The church is situated 1 mile (1.5 km) west of Sotera (Famagusta district), on the site of a medieval settlement. The existence of the latter is suggested by the small concentration of middle Byzantine churches on the site: Panagia Chortakion and Saint Theodore of Chortakia.
Description: The domed pier cross-in-square structure was built in good ashlar with semi-circular barrel vaults and arches. It has a semi-circular apse and inscribed lateral apses resembling tall niches. The longitudinally barrel vaulted compartments open directly (without intermediary arches) into the north and south cross arms. The double window on the west façade is half-hidden by the later western extension. There is a horse-shoe relieving arch over the west door with a carved monolithic lintel (five crosses in relief, within roundels). The cross arm façades bear large shallow blind arches (the west façade is half-hidden by the later extension). Traces of fresco decoration survive in the west vault (two unidentifiable scenes), on the north wall and the west piers [Gunnis (1936) 386; MKE 4, 56]. A domed pier cross-in-square extension was built in somewhat less good ashlar, attached to the west but not bonding with the masonry of the church, clearly imitating the latter’s layout although it is less elongated, lower and without the shallow blind arches on the façades. It has semi-circular vaults and arches, relieving arches over the west and south doors, and a (now walled) double window on the west façade.
Dating: An 11th / early 12th century date for the main church is suggested by its similarities with the churches of the Archangel at Gialousa, the Archangel at Phrenaros and Saint Synesios [early 12th-century date in MKE 4, 56] and the use of round arches and vaults. The western extension must have followed the original construction fairly quickly, within the 12th century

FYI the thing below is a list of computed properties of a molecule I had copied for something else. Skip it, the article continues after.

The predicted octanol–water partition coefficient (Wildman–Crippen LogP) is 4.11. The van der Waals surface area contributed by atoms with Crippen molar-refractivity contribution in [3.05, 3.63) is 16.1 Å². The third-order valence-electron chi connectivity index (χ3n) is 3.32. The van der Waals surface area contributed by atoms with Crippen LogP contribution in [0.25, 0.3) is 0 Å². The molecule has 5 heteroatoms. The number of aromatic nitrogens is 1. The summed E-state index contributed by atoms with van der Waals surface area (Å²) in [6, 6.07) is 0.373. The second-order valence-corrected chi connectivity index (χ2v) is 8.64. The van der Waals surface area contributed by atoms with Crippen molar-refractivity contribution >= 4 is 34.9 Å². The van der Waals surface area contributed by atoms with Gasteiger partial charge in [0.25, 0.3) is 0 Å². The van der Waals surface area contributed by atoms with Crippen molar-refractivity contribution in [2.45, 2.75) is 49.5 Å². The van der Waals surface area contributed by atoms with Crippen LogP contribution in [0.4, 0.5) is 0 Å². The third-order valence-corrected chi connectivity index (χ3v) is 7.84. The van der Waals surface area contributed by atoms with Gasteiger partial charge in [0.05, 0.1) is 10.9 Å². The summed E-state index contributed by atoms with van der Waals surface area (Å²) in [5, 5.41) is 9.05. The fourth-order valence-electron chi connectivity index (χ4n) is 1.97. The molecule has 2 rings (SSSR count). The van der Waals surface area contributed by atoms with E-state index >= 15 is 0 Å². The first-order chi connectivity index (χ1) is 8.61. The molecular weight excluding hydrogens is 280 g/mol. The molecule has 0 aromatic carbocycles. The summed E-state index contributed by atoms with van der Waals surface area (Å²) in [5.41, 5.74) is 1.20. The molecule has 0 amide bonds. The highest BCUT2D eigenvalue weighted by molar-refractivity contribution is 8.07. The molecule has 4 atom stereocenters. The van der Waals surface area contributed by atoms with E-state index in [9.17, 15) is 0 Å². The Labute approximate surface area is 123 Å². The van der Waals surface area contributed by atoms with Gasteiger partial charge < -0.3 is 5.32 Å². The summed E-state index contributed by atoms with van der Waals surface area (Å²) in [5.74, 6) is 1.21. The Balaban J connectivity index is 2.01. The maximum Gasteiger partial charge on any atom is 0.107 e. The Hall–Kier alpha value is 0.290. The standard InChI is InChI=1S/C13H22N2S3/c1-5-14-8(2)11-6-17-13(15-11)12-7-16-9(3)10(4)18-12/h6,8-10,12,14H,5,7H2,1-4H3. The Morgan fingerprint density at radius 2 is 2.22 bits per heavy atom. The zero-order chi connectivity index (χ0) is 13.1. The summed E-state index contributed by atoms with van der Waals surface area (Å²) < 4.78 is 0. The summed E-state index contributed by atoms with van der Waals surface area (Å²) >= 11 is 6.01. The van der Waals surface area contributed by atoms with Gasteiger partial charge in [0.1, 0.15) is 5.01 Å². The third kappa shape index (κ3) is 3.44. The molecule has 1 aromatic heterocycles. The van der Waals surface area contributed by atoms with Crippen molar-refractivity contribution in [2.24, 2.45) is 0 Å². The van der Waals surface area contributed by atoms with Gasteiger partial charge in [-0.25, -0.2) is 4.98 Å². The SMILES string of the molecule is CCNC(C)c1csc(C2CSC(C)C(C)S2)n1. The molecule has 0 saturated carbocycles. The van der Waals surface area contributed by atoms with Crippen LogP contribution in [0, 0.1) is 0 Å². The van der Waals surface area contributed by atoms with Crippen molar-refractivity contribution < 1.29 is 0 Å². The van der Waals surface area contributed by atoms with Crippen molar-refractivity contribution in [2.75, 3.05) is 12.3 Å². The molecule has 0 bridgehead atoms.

Modern repairs: The ruinous structure was treated in 1945 and it was consolidated in the late 1950s to prevent further deterioration [ARDA 1958, 14, 1959, 15]. The missing southeast naos compartment, the south and east cross arms, the apse, the dome [still standing in 1931: Soteriou’s photograph; it collapsed in the 1940s: MKE 4, 56] and the superstructure of the western extension were rebuilt in 1979-89. A new floor and doors were provided, while the naos, the dome and the apse were tiled [ARDA 1978, 16-17, 1979, 17, 1980, 17-18, 1981, 18-19, 1983, 24, 1984, 22, 1987, 25, 1989, 30].
Early literature: It is presumably one of ‘ruins of two small rustic chapels of the usual description, one of which is known as Panayia Khortakiotissa’ [i.e. Panagia Chortakion] which is mentioned by Jeffery outside Phrenaros, although later on he also speaks of two chapels west of Sotera, outside ‘Kourdali monastery’ [i.e. Panagia Chortakion again; see Gunnis (1936) 386]. Jeffery probably did not visit himself the churches, relying on reported information, leading to reduplication [Jeffery (1918) 227].
Views: Soteriou (1935) pl. 27a [shown before the collapse of the naos dome and the subsequent restoration].
Plan / section: Soteriou (1935) 29 [the niches in the outer walls (north and south) of the parabemata, the apse window, the south door of the west extension and the small windows on both north cross arms are not shown; the plan and section illustrate the pre-restoration state of the monument].